Government has been urged to make a definite pronouncement that will quell the rising tension between
Some unscrupulous persons claiming to be Ghanaian traders have been up in arms against their foreign counterparts in the last couple of days, locking up their shops and threatening to take the law into their own hands should government not enforce the law on retail trade in the country.
These traders are banking their strength on the part of the law that reserves the retail trade for only Ghanaians and want that law enforced to the letter and are therefore engaging in these acts despite government’s calls for a halt.
In Accra and Kumasi for example, the situation has escalated to the point where the shops of Nigerians have been locked up sometimes for days, raising fears of reprisal attacks on Ghanaians in Nigeria and other affected countries.
Some industry players who have monitored the situation for some time now are afraid the situation may degenerate into a more serious one if government does not intervene as matter urgency.
According to these industry players, even though the leadership of the Nigerian community in Ghana is leaving no stone unturned to ensure an amicable resolution of the matter, government’s intervention is urgently required to add impetus to the efforts being made by the leaders.
"As we speak , we have received calls from Nigeria that the tension there is heightening and we are afraid of the repercussions on our brothers and sisters in that country. It is as if Ghana wants to replicate the South African Xenophobic thing in the country. If this happens the consequences will be disastrous and catastrophic. Government must try as much as possible to get this issue addressed once and for all," the traders said.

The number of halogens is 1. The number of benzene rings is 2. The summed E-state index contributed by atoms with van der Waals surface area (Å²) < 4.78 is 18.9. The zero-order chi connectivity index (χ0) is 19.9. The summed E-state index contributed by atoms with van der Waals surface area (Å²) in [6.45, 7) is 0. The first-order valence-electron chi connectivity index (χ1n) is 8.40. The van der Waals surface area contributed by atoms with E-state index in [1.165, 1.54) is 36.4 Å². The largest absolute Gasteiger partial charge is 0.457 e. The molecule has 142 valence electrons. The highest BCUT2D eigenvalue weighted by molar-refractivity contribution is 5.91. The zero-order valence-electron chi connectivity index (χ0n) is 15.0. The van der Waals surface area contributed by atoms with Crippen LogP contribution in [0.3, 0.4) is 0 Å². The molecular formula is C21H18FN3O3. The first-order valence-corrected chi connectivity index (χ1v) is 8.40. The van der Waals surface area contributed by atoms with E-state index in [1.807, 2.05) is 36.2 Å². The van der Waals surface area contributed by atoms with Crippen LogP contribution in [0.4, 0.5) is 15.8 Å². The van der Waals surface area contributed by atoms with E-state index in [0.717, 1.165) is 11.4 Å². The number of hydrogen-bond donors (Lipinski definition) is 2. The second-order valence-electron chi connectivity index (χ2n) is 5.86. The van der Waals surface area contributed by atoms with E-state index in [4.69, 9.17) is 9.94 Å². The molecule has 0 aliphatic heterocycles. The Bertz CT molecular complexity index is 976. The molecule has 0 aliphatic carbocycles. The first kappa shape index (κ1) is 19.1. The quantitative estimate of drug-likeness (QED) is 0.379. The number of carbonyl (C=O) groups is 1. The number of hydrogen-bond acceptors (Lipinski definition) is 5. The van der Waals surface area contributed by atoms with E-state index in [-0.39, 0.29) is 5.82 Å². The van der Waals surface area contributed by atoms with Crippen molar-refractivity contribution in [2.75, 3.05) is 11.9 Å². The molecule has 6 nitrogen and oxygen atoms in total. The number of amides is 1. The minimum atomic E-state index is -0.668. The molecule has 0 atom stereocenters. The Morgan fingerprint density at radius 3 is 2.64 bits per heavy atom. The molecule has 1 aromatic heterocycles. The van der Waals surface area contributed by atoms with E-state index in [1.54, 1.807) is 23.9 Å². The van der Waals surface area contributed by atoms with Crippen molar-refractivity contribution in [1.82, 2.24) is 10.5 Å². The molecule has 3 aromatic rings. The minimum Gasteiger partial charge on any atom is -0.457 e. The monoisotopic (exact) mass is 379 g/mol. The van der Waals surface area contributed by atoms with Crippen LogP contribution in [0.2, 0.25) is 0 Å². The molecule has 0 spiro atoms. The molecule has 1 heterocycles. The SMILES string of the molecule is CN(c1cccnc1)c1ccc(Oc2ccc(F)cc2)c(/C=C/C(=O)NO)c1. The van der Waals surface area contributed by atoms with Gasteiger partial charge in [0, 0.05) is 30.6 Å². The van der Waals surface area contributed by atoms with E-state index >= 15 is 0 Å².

They attest to measures taken by the previous administration under former president John Mahama when the same issue arose in his time including making a definite pronouncement on the matter and the stance by the then trade and industry minister, Hannah Tetteh which brought the tension under control.
They believed a similar action is required by president Nana Addo Dankwa Akufo Addo to arrest this situation, especially when tension is beginning to mount on Ghanaian traders in Nigeria in response to what their brothers and sisters are suffering in Ghana.
According to them, it is imperative for the president to make good his promise of achieving good neighbourliness with sister countries and to ensure the continued growth of the economies of these countries.
They cited the number of Nigerians living in Ghana, the thousands of Nigerian students in tertiary institutions in the country, the amount of investments Nigerians have made in the country in terms of ownership of houses and estates in the country and the numerous marriages between Ghanaians and Nigerians that bind both countries together as enough reason for urgent steps to be taken to resolve the impasse as quickly as possible.
They have, therefore, renewed calls for the Foreign Affairs Minister and Trade and Industry Minister to openly condemn these attacks as the situation could easily be interpreted to have echoes of Ghana’s Aliens Compliance Order, where hundreds of thousands of Nigerian immigrants were forced to leave Ghana in 1969.
This could also erroneously be misinterpreted that the political tradition that introduced the Aliens Compliance Order is back in power today.
It would be recalled Nigeria retaliated on a much bigger scale with the expulsion in 1983 and 1985 resulting in nearly a million Ghanaians being expelled from Nigeria in a very short space of time.